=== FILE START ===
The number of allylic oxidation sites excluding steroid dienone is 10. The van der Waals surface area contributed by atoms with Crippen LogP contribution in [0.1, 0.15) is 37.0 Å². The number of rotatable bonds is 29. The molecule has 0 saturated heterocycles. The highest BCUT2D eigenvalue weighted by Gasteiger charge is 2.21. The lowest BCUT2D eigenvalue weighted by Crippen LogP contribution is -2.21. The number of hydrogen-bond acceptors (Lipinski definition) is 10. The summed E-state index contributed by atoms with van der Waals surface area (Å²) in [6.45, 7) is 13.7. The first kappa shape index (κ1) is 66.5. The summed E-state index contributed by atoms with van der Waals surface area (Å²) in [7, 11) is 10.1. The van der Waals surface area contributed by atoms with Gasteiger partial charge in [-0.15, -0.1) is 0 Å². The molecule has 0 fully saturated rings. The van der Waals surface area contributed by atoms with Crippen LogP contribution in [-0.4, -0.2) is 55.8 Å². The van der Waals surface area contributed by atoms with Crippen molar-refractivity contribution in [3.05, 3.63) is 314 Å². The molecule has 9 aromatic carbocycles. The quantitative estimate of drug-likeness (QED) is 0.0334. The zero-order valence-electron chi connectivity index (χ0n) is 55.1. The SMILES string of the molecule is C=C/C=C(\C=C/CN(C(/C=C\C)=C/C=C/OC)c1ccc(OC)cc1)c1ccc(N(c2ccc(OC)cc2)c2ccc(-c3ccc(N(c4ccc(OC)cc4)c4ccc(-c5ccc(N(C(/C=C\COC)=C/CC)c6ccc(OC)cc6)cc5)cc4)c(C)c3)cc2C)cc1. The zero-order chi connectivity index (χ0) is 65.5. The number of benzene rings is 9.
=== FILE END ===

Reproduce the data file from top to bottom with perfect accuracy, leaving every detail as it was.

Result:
The number of allylic oxidation sites excluding steroid dienone is 10. The van der Waals surface area contributed by atoms with Crippen LogP contribution in [0.1, 0.15) is 37.0 Å². The number of rotatable bonds is 29. The molecule has 0 saturated heterocycles. The highest BCUT2D eigenvalue weighted by Gasteiger charge is 2.21. The lowest BCUT2D eigenvalue weighted by Crippen LogP contribution is -2.21. The number of hydrogen-bond acceptors (Lipinski definition) is 10. The summed E-state index contributed by atoms with van der Waals surface area (Å²) in [6.45, 7) is 13.7. The first kappa shape index (κ1) is 66.5. The summed E-state index contributed by atoms with van der Waals surface area (Å²) in [7, 11) is 10.1. The van der Waals surface area contributed by atoms with Gasteiger partial charge in [-0.15, -0.1) is 0 Å². The molecule has 0 fully saturated rings. The van der Waals surface area contributed by atoms with Crippen LogP contribution in [-0.4, -0.2) is 55.8 Å². The van der Waals surface area contributed by atoms with Crippen molar-refractivity contribution in [3.05, 3.63) is 314 Å². The molecule has 9 aromatic carbocycles. The quantitative estimate of drug-likeness (QED) is 0.0334. The zero-order valence-electron chi connectivity index (χ0n) is 55.1. The SMILES string of the molecule is C=C/C=C(\C=C/CN(C(/C=C\C)=C/C=C/OC)c1ccc(OC)cc1)c1ccc(N(c2ccc(OC)cc2)c2ccc(-c3ccc(N(c4ccc(OC)cc4)c4ccc(-c5ccc(N(C(/C=C\COC)=C/CC)c6ccc(OC)cc6)cc5)cc4)c(C)c3)cc2C)cc1. The zero-order chi connectivity index (χ0) is 65.5. The number of benzene rings is 9.